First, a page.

https://www.youtube.com/watch?v=m-GD4vhA3No

    TT

  50. charlie wrote:
    “Ken, since you like the tarry scant website, maybe you should do a search with “walk”, because all I see him saying is a form of “walk”. Maybe I should do a search with “went”. … Forrest uses “walk” so many times, it’s not out of the ordinary to think that walking is involved …”
    ——————————————————————————————————
    Charlie …
    Oh I am absolutely of your opinion. FF expects searchers to walk/hike. That’s a big part of the chase; it’s called BOTG.

    Another part of the chase is driving to the parking site, which posters here like to ignore. I happen to think that the poem contains clues to get searcher to the correct parking spot. In other words my geographic scale for the clues is quite different from the scale of other searchers. But I have learned that most searchers on this blog do not even know what is meant by “geographic scale”; even worse, these searchers apparently have no desire to learn.

    FF uses the phrase “WENT right by” (which could refer to driving), several times, charlie, as I quoted way above. I guess you, like others here, don’t trust dal’s cheat sheet, which duplicates FF quotes found in Tarry Scant and other resources. (A word in readers ears >>> as one poster did above, don’t PUT DOWN the cheat sheet, which is part of dal’s site here).

    Charlie, I did go back through the Tarry Scant website, using the word “walk”. I came up with 2 FF quotes, as “walk” relates to the first 2 clues, as follows:

    FF said: “There are several people that have deciphered the first two clues. I don’t think they knew it, because they WALKED right on past the treasure chest.” In other words if these searchers didn’t know the items were clues, they didn’t really “decipher” them at all, did they? They guessed. Later, they accidentally walked in close proximity to the chest. So this quote is largely irrelevant because it is so ambiguous.

    FF also said: “There have been people that have figured out the first couple of clues and WALKED right past the treasure chest”. Basically the same quote.

    In conjunction with FF’s use of 9 clues in the poem, for him to say that people deciphered the first 2 clues and “walked” right on past the chest is … inane … in a literal sense. I think he uses the term “walk” to emphasize his hiking-in-nature theme.

    I would thus be wary of these post-poem verbal comments of his if taken in a literal sense. To hang one’s entire solution on 2 verbal comments, vague and inane, made external to TTOTC is risky, in my opinion.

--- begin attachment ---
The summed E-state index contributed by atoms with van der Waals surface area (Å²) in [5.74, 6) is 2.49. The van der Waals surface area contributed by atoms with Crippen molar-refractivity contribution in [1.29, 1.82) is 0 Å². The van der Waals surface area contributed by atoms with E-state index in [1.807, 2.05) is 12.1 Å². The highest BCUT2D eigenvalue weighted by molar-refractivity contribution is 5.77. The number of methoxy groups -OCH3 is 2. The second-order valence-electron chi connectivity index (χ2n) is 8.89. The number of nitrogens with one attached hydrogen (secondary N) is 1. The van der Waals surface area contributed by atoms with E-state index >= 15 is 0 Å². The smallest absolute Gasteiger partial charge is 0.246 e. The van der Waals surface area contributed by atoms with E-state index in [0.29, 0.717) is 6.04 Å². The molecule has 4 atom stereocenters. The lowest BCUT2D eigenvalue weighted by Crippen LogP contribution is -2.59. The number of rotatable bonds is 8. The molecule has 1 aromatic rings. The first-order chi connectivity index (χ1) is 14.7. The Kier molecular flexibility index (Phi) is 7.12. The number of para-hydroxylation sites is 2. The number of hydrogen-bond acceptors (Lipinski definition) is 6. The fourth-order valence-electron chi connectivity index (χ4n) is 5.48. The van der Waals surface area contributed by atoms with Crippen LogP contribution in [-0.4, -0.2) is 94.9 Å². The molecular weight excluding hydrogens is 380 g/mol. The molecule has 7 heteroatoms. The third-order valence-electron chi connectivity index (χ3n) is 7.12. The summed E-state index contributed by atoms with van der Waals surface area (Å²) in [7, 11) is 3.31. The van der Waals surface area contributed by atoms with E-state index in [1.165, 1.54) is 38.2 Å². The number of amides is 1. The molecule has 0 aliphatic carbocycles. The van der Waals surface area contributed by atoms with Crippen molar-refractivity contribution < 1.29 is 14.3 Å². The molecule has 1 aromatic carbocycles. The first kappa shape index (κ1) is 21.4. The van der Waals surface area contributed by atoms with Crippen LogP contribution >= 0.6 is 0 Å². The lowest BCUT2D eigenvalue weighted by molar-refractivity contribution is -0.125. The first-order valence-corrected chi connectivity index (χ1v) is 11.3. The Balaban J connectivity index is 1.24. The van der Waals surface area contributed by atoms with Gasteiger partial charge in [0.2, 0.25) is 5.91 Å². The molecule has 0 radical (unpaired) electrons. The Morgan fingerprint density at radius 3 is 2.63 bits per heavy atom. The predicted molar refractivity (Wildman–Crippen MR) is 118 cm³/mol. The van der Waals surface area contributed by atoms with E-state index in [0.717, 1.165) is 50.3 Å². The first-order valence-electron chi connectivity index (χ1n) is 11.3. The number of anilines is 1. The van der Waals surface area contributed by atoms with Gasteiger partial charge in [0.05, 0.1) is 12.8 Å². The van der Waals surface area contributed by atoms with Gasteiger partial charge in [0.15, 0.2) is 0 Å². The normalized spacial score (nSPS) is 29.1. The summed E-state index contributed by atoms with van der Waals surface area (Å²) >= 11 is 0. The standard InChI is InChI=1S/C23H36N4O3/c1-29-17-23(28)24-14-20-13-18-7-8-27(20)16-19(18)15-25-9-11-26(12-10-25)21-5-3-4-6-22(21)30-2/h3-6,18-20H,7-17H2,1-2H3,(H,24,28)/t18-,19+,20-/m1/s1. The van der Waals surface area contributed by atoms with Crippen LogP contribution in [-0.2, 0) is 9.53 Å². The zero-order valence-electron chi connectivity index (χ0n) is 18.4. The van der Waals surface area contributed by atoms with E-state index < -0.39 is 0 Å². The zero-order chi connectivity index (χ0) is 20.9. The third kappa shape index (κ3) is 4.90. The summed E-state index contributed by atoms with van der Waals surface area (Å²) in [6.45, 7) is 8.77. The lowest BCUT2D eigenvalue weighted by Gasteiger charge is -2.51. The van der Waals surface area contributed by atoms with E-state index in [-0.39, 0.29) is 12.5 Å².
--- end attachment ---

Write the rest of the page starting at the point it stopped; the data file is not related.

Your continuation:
I will go with the 9 clues in the poem, with some clues telling searchers how to get to the parking spot, and other clues telling searchers how to get from the parking spot to the chest, and this second part involves walking/hiking, to be sure.

    Others can take FF’s verbal comments literally. Others can also express disrespect for dal’s cheat sheet all they want. I actually find it useful.

    Ken (in Texas)

    • Ken ~’ To hang one’s entire solution on 2 verbal comments, vague and inane, made external to TTOTC is risky, in my opinion.’
      Two?! Only Two? that is all you have found is two comments that refer to “walking”… LOL I posted more than that in a single comment and I didn’t even hit the top tip of the Iceberg.

      The only beef you have, seems to be; you don’t want terms as “went by” to have any association to the many other terms fenn has used… “walked by” “walked past” etc.

      Your argument is base solely on, what you hope “went by” means, to have it be Incorporated into your “scale” of your theory. That’s great, knock your socked off and have a go at it.
      Your argument / debate / or just being overly protective of your precious “scale” theory… lacks any real information to back up the idea; that alternate transportation [ other than stomping ] is needed to be used between clues.
      And don’t play the whine game … ‘Another part of the chase is driving to the parking site, which posters here like to ignore.’
      The man had to drive somewhere to hide the chest, right? Because we ‘know’; “The treasure is hidden more than 8.25 miles north of the northern limits of Santa Fe, New Mexico.” I highly doubt an 80yr old man is going to carry 42lbs from his home in a backpack just to get to that distance from SF. NM. Or did you miss that comment in “fundamental Guidelines” created by fenn himself… at the top of every page, in the header, on this blog.

      IF.. all you are able to find on two personal blogs, are ‘two comments’ with the term “walk” used… LOL Ya might want to dig a little deeper, and not just stop at what works for your theory and dismiss all the others.

      I get it… you have a theory that involves driving. You argue points that driving between clues is part of the solution to the challenge… But you have not shown any logical reasoning for your argument, other than you feel, “went by” can’t mean the same as “walked by” when fenn talks about the process he took to hide the chest, the process searcher told fenn they did in e-mails, the process fenn suggests to us, by way of other Fundamental Guideline;
      “If you can’t make two trips from your car to your solve in several hours, then don’t go.”
      But I’m sure you and I have different opinions of the word “solve” as well. So, just to be clear on my end… a solve is a completed task, start to finish. So, IMO… the start is at your vehicle, working through the 9 clues, to the hide, twice.

      End of BSing… that’s because, that is all anyone are really doing when we visit a blog.

      OZZY, My ending commentary is starting to be as long as my post..lol.. any suggestion? [ hmm i left that wide open. didn’t I? lol ]